This Summary is provided to introduce a selection of concepts in a simplified form that are further described below in the Detailed Description. This Summary is not intended to identify key features or essential features of the claimed subject matter, nor is it intended to be used as an aid in determining the scope of the claimed subject matter.

BRIEF DESCRIPTION OF THE DRAWINGS

FIG. 1 is a block diagram that illustrates components of the active spam test system in one embodiment.

FIG. 2 is a flow diagram that illustrates the processing of the add spam component of the test system in one embodiment.

FIG. 3 is a flow diagram that illustrates the processing of the modify page component of the test system in one embodiment.

FIG. 4 is a flow diagram that illustrates the processing of the modify link component of the test system in one embodiment.

FIG. 5 is a flow diagram that illustrates the processing of the incremental importance component of the test system in one embodiment.

FIG. 6 is a flow diagram that illustrates the processing of the search engine component in test mode in one embodiment.

FIG. 7 is a flow diagram that illustrates the processing of the index aggregator component of the test system in one embodiment.

DETAILED DESCRIPTION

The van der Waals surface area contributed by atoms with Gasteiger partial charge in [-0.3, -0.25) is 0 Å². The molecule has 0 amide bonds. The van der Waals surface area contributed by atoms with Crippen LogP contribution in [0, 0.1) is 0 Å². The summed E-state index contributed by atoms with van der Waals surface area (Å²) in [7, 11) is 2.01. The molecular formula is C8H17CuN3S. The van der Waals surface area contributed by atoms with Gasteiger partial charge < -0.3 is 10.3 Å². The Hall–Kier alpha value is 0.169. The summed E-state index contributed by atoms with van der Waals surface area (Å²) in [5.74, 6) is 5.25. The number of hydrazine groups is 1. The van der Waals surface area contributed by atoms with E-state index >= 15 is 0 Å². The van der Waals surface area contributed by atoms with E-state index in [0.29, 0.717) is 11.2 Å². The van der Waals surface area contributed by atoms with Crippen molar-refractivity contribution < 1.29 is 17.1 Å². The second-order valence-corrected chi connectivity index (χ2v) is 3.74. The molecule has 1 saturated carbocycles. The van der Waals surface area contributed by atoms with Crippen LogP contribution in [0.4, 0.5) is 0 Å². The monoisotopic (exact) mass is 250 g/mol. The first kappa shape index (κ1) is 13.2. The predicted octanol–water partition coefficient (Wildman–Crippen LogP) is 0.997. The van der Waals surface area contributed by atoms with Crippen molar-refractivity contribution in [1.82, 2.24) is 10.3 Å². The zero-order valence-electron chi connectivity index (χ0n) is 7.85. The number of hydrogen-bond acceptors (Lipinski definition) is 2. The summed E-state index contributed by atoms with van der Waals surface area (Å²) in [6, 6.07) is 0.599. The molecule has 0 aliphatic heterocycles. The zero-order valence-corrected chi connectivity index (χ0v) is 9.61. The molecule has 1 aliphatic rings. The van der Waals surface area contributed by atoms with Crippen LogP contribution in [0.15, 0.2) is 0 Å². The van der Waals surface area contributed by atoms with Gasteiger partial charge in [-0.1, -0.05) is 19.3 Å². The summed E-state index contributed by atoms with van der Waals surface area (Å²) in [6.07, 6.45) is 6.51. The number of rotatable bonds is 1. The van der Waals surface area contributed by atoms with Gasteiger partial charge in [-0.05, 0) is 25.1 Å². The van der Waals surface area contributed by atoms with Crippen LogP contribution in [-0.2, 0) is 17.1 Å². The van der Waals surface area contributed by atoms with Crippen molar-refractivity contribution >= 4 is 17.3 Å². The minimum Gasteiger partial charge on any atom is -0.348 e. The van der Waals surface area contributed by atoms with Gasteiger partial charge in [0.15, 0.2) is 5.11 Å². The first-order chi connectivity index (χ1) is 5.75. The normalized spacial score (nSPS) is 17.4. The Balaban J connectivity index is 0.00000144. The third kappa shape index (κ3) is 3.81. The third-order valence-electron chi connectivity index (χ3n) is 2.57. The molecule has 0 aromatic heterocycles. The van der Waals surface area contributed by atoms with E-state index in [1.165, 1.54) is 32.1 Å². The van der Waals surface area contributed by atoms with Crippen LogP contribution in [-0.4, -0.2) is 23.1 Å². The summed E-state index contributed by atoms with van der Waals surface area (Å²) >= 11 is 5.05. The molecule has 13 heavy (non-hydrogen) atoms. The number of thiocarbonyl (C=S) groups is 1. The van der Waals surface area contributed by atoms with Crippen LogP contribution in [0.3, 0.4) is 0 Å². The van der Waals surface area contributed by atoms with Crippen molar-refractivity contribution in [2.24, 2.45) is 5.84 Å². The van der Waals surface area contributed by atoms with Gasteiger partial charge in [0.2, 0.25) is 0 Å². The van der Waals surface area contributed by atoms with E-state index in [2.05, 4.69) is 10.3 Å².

A method and system for introducing spam into a search engine for testing purposes is provided. In one embodiment, an active spam testing system receives from a tester a specification of spam that is to be introduced into the search engine for testing purposes. For example, the spam that is to be introduced may include content spam, such as a new web page with terms intended to unjustifiably increase the relevance of the web page to certain queries, and may include link spam, such as adding links to other web pages that point to the new web page to unjustifiably increase the importance of the new web page. The testing system may then generate auxiliary data structures for storing indications of the spam that is to be introduced. A search engine has original data structures that may include a content index and a link data structure. The testing system stores the indications of the spam in the auxiliary data structures so that use of the search engine for non-testing purposes is not affected. When the search engine is used for testing purposes, the search engine generates search results based on a combination of the original data structures and the auxiliary data structures. When the search engine is used for non-testing purposes, the search engine generates results based only on the original data structures. Because the testing system represents the spam in the auxiliary data structures, a tester can introduce spam for testing purposes independently of when the search engine regenerates its original data structures. In addition, since the search engine for non-testing purposes uses only the original data structures, the search engine service generates search results that are not affected by the introduced spam. In this way, a tester can actively introduce spam based on new spamming techniques so that effective anti-spamming techniques can be developed even before spammers can introduce the same new spamming techniques.